Opened in 1880 as Canada‘s first natural history museum, the Redpath Museum has a charmingly old-school Victorian quality to it. The collection of artifacts assembled by intrepid explorers ranges from taxidermy and Egyptian mummies to geological samples and—one of its most prized possessions—a handwritten letter from Charles Darwin. The museum is located at the heart of McGill University, long one of Canada‘s most important institutions of higher learning. Most of the buildings on campus, all in a handsome gray stone on a lovely bit of green in downtown Montréal at the base of Mount Royal, date from the 19th and early 20th centuries.
1307 Ste Catherine O
The duo of José Manuel St-Jacques and Simon Bélanger is made in heaven. They design graceful, luxurious clothes for the modern woman who aims at Marlene Dietrich elegance in her every gesture. From crisp white crêpe suits to flowing pleated lamé skirts, their designs are the sort that make you walk taller and feel like you’ve arrived, whether it’s on the red carpet or at a soirée among friends. UNTTLD are masters at blending textures, like see-through evanescent silk worn with a structured cotton pencil pant, and they are known for their unique prints. They sell directly out of their Mile End loft (upon appointment), or through exclusive stores such as Ogilvy.
273 Rue Saint Paul Est, Montréal, QC H2Y 1H2, Canada
Montreal doesn’t lack for atmospheric restaurants in which both the decor and the aromas entice anyone who walks by. But my favorite of them all is, without a doubt, the Usine de Spaghetti, nestled on the quiet side of the touristy St. Paul Street in Old Montreal. What makes this place so special? A free salad bar, an unlimited bread supply, an expertly curated wine cellar, a menu that won’t break the bank but that rivals even the best Italian eatery, and a historic decor. (Brownie points for naming each dish after a Montreal fact!) Notice the ceiling-high wine racks and the intimate, dark wooden and candlelit back room where Dickens supposedly wrote parts of A Tale of Two Cities. I highly recommend the Jean Drapeau dish with a crisp wine. But mostly, I recommend staying here for a little while, to take in the romantic, inspiring atmosphere that will take you back centuries.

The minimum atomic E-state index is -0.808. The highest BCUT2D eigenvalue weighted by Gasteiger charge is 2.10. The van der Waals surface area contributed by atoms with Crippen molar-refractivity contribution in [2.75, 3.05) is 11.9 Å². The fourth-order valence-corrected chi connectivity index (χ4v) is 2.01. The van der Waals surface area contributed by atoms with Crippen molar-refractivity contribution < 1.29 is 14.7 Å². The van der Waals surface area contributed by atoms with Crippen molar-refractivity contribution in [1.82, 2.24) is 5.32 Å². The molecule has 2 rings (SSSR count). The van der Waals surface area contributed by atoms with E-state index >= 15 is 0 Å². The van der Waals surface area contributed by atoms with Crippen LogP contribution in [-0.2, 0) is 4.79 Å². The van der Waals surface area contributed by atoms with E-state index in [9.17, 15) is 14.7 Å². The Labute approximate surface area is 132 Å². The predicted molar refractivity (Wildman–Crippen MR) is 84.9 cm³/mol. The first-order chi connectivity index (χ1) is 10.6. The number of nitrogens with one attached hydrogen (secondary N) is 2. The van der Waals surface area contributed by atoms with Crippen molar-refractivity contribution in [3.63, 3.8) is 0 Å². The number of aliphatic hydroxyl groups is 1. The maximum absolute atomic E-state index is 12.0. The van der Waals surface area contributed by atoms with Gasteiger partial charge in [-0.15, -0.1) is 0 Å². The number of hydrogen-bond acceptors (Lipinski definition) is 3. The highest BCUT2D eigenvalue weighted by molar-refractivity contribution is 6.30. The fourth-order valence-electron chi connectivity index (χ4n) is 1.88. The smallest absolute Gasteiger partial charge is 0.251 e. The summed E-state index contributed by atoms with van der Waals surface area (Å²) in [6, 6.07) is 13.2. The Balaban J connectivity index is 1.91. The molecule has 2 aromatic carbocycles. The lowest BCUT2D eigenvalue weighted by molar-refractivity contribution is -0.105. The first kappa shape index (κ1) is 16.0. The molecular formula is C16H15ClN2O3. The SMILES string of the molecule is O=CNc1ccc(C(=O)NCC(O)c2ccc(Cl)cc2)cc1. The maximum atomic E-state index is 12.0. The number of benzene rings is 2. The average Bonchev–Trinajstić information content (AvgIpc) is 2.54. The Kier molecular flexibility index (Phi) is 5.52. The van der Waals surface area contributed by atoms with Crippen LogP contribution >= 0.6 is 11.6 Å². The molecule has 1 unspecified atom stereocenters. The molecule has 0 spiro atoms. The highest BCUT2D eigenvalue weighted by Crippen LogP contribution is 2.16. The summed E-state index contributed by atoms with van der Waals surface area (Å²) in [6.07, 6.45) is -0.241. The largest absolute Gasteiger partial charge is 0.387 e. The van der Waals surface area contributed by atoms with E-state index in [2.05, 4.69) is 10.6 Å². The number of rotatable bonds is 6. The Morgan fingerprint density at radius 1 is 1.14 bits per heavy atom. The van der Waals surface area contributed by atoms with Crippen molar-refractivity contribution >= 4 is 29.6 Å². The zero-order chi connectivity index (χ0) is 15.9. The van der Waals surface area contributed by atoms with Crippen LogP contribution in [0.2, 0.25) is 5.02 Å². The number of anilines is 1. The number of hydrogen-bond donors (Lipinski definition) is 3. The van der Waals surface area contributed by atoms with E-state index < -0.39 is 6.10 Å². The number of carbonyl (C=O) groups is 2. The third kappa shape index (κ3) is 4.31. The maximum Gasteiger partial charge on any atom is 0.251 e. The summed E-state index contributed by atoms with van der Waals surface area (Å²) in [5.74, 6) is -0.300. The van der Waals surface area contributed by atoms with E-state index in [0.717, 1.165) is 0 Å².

2081 Rue de la Montagne, Montréal, QC H3G 1Z8, Canada
“She’s an original yet timeless Québec fashion designer—a rare combination. Marie Saint Pierre is known for using unusual fabrics with soft colors as well as black and white. Her designs feel really classic. I stop in when I need something chic and comfortable,” says Nathalie Bondil, head curator at the Montreal Museum of Fine Arts.
3927 Rue Saint-Denis, Montréal, QC H2W 2M4, Canada
L’Express, on rue St-Denis in the Plateau Mont-Royal neighborhood, opened in 1980 and has about it the air of a beloved institution. Indeed, with its timeless style, it feels even older than it is. This popular spot serves classic renditions of bistro fare—steak tartare, bone marrow, onion soup—into the early morning hours (2 a.m. except for Sundays, when it closes at 1 a.m.). When the kitchen ventures into new territory, the results are impressive. The spaghetti with mushrooms is unconventional in its presentation (topped with a healthy serving of arugula)—one of those dishes you try on the road and then want to re-create at home. Reservations recommended.